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Weetabix, the British cereal that carries a royal warrant, is set to be acquired for about £1.4bn by US consumer giant Post Holdings, according to people briefed about the matter.

Bright Food, the Shanghai-based group that bought a majority stake in the iconic UK breakfast brand in 2012, agreed to sell after several months of negotiations with multiple interested parties, said those briefed about the deal.

A deal between Weetabix and the US group, whose brands include Golden Crisp and Cocoa Pebbles, is likely to be announced as early as Tuesday morning New York time before US markets open, said a person close to the situation.

Post Holdings’ acquisition of the 84-year-old business marks the latest in a wave of foreign takeovers of British brands after the UK voted to leave the EU in June last year.

Post-Brexit UK target M&A is at its second highest level in 8 year, according to Thomson Reuters, as a drop in valuations and a weaker pound have made the UK an attractive destination for foreign buyers.

The US cereal maker prevailed to buy Weetabix after beating the competition of the UK’s Associated British Foods and Cereal Partners, a joint venture between Nestle and General Mills, according to the people close to the situation. Italy’s pasta maker Barilla had also expressed interest for the asset earlier on in the sale process.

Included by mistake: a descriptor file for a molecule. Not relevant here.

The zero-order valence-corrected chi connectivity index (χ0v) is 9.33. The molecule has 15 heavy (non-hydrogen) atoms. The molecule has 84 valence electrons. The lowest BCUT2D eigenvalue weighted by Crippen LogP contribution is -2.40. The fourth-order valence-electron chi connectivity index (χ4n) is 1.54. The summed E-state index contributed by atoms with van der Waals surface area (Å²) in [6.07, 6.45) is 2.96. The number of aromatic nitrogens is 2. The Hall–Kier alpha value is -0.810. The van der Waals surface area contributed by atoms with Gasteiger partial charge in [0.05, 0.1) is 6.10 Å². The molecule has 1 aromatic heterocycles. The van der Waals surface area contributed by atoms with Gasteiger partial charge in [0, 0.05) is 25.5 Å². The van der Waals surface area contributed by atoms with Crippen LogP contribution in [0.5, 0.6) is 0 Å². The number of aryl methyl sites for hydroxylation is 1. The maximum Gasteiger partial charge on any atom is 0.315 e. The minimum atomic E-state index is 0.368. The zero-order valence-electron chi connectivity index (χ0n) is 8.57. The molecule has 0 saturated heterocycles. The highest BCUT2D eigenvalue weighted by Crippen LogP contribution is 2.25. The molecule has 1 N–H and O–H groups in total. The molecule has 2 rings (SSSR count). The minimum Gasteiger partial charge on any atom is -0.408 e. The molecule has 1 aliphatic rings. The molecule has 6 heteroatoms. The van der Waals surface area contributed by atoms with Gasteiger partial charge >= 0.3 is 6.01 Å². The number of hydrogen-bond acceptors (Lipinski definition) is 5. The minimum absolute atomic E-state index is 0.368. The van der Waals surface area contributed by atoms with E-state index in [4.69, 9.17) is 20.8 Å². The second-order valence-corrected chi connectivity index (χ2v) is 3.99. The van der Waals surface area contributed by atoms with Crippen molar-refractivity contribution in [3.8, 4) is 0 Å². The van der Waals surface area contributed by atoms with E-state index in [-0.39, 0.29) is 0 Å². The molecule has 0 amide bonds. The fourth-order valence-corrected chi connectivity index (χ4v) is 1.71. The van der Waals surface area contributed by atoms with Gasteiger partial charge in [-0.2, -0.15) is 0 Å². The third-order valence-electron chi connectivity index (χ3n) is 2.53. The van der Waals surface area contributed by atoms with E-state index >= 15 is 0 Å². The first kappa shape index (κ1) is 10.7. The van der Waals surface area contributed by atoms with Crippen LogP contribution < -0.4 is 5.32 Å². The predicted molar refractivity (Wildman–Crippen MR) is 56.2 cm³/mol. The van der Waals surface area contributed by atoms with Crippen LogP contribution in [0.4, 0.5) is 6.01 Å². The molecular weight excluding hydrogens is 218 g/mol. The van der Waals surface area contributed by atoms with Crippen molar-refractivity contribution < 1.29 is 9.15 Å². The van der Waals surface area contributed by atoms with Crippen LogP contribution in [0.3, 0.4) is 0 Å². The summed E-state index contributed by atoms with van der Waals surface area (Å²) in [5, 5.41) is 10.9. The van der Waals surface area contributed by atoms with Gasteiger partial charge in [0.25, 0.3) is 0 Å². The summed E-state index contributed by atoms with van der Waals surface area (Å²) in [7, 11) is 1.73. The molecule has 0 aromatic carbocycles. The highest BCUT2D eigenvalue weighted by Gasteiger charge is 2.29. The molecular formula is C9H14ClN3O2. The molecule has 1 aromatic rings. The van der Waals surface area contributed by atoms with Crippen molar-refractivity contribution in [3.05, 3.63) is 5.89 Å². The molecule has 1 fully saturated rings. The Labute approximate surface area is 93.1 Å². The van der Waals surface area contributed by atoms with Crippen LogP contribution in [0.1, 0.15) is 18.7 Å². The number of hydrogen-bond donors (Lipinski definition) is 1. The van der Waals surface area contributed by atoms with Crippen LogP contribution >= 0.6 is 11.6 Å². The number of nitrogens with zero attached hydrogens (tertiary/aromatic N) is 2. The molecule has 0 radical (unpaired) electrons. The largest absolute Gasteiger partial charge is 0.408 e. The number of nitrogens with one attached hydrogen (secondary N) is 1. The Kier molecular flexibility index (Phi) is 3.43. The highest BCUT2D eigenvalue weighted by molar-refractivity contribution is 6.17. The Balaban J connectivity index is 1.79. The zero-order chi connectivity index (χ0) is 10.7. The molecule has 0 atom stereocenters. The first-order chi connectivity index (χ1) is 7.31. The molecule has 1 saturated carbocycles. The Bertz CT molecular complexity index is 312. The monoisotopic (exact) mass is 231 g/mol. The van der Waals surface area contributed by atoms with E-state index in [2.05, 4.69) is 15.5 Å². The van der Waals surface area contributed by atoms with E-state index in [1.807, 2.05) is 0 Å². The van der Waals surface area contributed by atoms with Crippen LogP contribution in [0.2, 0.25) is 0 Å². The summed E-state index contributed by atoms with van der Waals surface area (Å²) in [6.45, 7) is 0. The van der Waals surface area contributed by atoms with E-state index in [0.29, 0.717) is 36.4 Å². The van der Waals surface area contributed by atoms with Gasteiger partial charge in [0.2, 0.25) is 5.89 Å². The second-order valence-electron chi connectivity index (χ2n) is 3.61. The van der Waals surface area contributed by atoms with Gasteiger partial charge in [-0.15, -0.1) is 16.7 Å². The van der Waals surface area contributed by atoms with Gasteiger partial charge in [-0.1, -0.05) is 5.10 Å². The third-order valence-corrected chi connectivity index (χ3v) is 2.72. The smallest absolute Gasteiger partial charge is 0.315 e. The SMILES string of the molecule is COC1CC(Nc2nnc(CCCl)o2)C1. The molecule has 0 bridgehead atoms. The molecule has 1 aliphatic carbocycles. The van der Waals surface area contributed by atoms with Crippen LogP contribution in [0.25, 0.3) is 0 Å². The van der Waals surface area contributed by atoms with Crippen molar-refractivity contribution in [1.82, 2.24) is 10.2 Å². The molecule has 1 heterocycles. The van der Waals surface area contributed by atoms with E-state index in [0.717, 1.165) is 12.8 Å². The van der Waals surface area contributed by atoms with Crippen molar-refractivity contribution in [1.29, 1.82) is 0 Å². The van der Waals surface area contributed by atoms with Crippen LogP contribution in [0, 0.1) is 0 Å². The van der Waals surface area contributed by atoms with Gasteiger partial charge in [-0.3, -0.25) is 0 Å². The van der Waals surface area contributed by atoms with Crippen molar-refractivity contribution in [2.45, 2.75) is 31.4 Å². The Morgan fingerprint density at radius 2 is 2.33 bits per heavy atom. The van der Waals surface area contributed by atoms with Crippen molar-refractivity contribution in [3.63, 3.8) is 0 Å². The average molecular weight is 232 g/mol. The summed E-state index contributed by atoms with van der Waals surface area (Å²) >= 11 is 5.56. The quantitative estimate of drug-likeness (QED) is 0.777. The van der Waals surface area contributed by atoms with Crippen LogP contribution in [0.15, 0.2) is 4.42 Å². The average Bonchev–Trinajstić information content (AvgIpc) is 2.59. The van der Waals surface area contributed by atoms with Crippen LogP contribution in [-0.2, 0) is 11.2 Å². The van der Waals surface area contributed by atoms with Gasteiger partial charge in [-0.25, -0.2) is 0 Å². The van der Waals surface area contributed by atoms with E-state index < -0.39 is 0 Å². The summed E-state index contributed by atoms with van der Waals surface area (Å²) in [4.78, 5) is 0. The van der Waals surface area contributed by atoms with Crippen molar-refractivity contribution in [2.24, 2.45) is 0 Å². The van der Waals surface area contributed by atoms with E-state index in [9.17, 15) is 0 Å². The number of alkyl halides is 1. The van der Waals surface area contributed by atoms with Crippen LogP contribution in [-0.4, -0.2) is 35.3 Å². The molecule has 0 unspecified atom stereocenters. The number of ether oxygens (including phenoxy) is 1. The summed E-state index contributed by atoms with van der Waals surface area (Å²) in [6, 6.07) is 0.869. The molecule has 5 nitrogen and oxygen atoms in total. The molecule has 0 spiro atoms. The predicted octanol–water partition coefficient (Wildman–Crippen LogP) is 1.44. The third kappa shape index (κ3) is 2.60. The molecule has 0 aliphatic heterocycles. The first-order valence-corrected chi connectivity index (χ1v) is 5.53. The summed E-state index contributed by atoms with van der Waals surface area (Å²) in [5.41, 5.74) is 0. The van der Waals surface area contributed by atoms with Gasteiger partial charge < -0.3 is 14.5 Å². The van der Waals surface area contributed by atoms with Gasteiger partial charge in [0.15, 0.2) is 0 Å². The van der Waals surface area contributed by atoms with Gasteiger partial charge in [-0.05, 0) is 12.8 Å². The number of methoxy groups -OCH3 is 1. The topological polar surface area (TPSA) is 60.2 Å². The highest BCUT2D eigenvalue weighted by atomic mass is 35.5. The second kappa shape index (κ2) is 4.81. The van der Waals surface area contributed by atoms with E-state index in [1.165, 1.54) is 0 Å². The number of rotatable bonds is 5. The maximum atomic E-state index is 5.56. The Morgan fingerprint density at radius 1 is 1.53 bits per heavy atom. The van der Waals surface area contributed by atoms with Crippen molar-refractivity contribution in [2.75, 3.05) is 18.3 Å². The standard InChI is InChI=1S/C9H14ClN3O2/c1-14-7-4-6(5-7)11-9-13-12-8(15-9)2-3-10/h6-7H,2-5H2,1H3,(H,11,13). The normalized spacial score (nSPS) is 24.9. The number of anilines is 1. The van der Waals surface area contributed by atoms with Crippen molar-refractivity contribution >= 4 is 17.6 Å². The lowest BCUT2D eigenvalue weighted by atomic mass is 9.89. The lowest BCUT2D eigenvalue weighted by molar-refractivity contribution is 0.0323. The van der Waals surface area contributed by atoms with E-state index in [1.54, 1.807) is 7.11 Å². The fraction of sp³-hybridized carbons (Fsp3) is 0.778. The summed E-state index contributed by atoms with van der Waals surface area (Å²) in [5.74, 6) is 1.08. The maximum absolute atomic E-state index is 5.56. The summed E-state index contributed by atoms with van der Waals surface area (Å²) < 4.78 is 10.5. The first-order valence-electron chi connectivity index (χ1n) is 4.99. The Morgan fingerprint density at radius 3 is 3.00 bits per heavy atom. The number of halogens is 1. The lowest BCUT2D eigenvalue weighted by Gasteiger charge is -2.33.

Barclays, Nomura and Credit Suisse are financial advisors to Post Holdings on the deal, according to a person informed about who is working with the US group to close the deal. The person added that the three banks are also likely to provide some financing for the transaction.

Goldman Sachs had been hired by Weetabix to handle the sale of the cereal maker late last year.

Shanghai-based group Bright Food bought a majority stake for £1.2bn but struggled in its efforts to extend the Weetabix brand to Chinese consumers, who tend to prefer hot and savoury breakfast dishes.

The FT previously reported that Bright Weetabix’s revenues of £346m in 2015 are 2 per cent lower than in 2012. Its pre-tax profits of £94.3m are 1 per cent lower than in 2012, according to its accounts.

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